Prediction: Tampa Bay Rays in four
Each of these teams have won a World Series since 2006, and they are both hungry for another championship.
The Phillies were not satisfied about their playoff performance last year, so they went out and reacquired Cliff Lee, who had led them to a National League Championship in 2009. The pitching rotation now consists of Lee, Roy Halladay, Cole Hamels and Roy Oswalt—only one of the best rotations of all time.
The Phillies' hitting is decent and has improved since the addition of Hunter Pence at the trade deadline, but the team does not need an absolutely explosive offense with that type of rotation.
St. Louis had an unbelievable month of September. After falling completely out of the race for first in the NL Central after the All-Star break, they battled back to win the NL Wild Card.
Although the Cardinals have not had ace pitcher Adam Wainwright the entire season, the rotation has been decent and has found a way to win with an above average offense.
While I believe the winner of this series will win the National League Championship, the Phillies seem to be the better team despite the Cardinals' unbelievable late season heroics.
Prediction: Philadelphia Phillies in five
The last time either of these teams made the playoffs was 2008. The many new faces to the playoffs should help make this a terrific series.
Milwaukee has an extremely well-rounded team. Their offense is led by Ryan Braun, Prince Fielder, Rickie Weeks and Corey Hart, while the pitching rotation consists of Zack Greinke, Yovani Gallardo and Shaun Marcum.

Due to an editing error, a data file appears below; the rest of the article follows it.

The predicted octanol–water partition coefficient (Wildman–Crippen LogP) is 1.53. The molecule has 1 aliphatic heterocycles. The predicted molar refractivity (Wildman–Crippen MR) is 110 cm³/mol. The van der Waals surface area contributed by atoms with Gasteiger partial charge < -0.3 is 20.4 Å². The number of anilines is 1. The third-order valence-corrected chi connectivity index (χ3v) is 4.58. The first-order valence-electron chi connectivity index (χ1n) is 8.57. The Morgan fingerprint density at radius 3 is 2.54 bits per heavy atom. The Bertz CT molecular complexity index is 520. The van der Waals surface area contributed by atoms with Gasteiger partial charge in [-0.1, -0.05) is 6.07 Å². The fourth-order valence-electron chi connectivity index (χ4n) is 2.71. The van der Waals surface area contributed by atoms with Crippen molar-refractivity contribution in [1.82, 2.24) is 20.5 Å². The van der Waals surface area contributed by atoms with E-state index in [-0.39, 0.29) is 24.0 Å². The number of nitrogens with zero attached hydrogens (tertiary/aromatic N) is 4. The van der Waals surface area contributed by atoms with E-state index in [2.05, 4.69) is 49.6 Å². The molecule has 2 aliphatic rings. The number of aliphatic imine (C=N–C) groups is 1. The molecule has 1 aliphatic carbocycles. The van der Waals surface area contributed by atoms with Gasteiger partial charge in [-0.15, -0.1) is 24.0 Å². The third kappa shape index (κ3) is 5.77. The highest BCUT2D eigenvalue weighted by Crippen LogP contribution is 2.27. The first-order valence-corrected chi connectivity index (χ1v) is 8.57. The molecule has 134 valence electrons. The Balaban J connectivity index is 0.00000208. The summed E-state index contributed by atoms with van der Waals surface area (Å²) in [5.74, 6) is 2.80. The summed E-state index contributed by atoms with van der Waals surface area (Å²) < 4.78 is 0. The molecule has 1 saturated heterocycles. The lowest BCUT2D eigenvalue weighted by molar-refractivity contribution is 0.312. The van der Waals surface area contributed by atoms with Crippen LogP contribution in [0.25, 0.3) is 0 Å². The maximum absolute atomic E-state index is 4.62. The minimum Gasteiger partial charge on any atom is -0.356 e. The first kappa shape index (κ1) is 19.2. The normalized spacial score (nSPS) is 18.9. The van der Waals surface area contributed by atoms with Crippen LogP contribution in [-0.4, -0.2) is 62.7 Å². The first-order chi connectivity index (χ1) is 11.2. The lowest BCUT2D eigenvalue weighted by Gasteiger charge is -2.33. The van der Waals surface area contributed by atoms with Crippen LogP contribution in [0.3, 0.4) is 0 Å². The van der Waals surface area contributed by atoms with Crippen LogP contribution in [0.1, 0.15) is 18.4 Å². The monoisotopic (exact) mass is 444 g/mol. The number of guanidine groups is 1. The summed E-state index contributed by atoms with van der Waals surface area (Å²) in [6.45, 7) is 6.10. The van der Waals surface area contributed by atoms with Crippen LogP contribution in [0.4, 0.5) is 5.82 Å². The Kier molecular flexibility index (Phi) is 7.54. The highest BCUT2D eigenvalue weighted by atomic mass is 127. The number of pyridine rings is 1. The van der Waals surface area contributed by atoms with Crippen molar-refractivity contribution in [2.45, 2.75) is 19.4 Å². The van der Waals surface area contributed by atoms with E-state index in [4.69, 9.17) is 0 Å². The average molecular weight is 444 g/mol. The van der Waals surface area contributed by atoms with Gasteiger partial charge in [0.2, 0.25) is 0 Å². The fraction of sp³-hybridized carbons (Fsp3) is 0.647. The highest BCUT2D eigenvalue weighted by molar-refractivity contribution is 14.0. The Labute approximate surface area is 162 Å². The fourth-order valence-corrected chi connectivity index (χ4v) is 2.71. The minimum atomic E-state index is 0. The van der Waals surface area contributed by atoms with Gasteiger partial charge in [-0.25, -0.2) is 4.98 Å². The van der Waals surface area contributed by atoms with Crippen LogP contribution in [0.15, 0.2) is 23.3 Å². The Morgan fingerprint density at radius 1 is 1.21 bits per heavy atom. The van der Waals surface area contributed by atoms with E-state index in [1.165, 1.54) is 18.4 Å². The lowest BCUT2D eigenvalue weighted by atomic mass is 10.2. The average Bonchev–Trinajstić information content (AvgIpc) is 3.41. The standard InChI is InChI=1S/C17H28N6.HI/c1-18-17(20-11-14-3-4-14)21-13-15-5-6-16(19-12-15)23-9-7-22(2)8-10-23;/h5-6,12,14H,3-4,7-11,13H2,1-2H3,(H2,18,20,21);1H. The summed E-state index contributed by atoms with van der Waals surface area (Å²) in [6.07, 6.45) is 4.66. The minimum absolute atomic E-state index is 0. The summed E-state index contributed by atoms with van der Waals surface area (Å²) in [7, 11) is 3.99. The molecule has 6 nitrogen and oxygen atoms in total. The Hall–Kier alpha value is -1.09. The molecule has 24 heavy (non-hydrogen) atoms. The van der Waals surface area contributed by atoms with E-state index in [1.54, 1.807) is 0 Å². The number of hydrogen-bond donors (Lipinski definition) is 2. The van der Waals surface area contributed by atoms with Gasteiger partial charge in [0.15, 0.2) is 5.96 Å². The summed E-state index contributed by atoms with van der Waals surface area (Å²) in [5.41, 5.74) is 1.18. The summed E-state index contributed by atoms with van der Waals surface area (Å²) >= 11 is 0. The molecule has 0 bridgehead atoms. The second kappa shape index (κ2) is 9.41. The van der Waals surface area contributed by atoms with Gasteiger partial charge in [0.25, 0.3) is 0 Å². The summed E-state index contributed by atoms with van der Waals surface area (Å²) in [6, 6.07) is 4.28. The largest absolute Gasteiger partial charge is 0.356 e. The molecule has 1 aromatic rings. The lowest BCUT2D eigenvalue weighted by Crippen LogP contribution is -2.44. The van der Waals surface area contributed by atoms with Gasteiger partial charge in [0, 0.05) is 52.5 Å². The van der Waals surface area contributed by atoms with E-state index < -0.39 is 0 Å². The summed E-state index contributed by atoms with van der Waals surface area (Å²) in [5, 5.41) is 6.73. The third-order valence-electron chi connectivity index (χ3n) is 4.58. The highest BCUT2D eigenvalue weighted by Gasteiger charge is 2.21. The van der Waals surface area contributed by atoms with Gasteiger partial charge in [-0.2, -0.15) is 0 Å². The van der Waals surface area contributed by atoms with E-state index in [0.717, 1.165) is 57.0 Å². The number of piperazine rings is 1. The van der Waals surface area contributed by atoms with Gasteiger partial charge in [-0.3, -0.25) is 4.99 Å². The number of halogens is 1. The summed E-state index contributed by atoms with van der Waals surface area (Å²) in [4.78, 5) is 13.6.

The Diamondbacks were clearly the surprise in baseball this season.
Potential Cy Young winner Ian Kennedy came out of nowhere, while the young offense always seemed to come through in the clutch. Arizona completely rebuilt their team over the offseason, but nobody seemed to expect this kind of success.
The Diamondbacks have been a terrific story this season, but the Brewers have too much talent for Arizona to put up with. While this should be a very close series, Milwaukee seems to have more overall talent.
Prediction: Milwaukee Brewers in four
Many agree the turning point in Detroit's season was taking three of four in Tampa Bay in August. Will there be the same result despite a more confident Rays team?
What this series really comes down to is how Max Scherzer pitches for Detroit. Tampa has two terrific starters in James Shields and David Price, while Detroit has two in Justin Verlander and Doug Fister.
If Scherzer can also shut down the Rays' offense, the Tigers' bats should be good enough to deal with the Tampa Bay pitching and win the pennant.
Prediction: Detroit Tigers in five
The Phillies and Brewers are two very similar teams. While the Phillies have a slight edge in pitching, the Brewers have a slight edge on offense.
Which one will matter more?
Milwaukee has probably the best lineup in the National League, and it will be interesting to see how they perform against Philadelphia's pitching. The Phillies' offense, however, has been in this situation before, while the young Milwaukee pitching may be in over their heads.
This series will be very close, but pitching is what wins baseball series.
Prediction: Philadelphia Phillies in six
Both of these teams have been to the World Series in recent years. The Tigers lost to St. Louis in 2006, while the Phillies beat Tampa Bay in 2008 and lost to the New York Yankees in 2009.
These are both very good teams that get clutch hits when they need to and have terrific pitching rotations. In fact, these are probably the two best rotations in baseball, and despite two great offenses, this should be a fairly low-scoring series.
It will be very close, but the Phillies' edge in pitching will be the difference as they will win their second World Series in four seasons.
Prediction: Philadelphia Phillies in six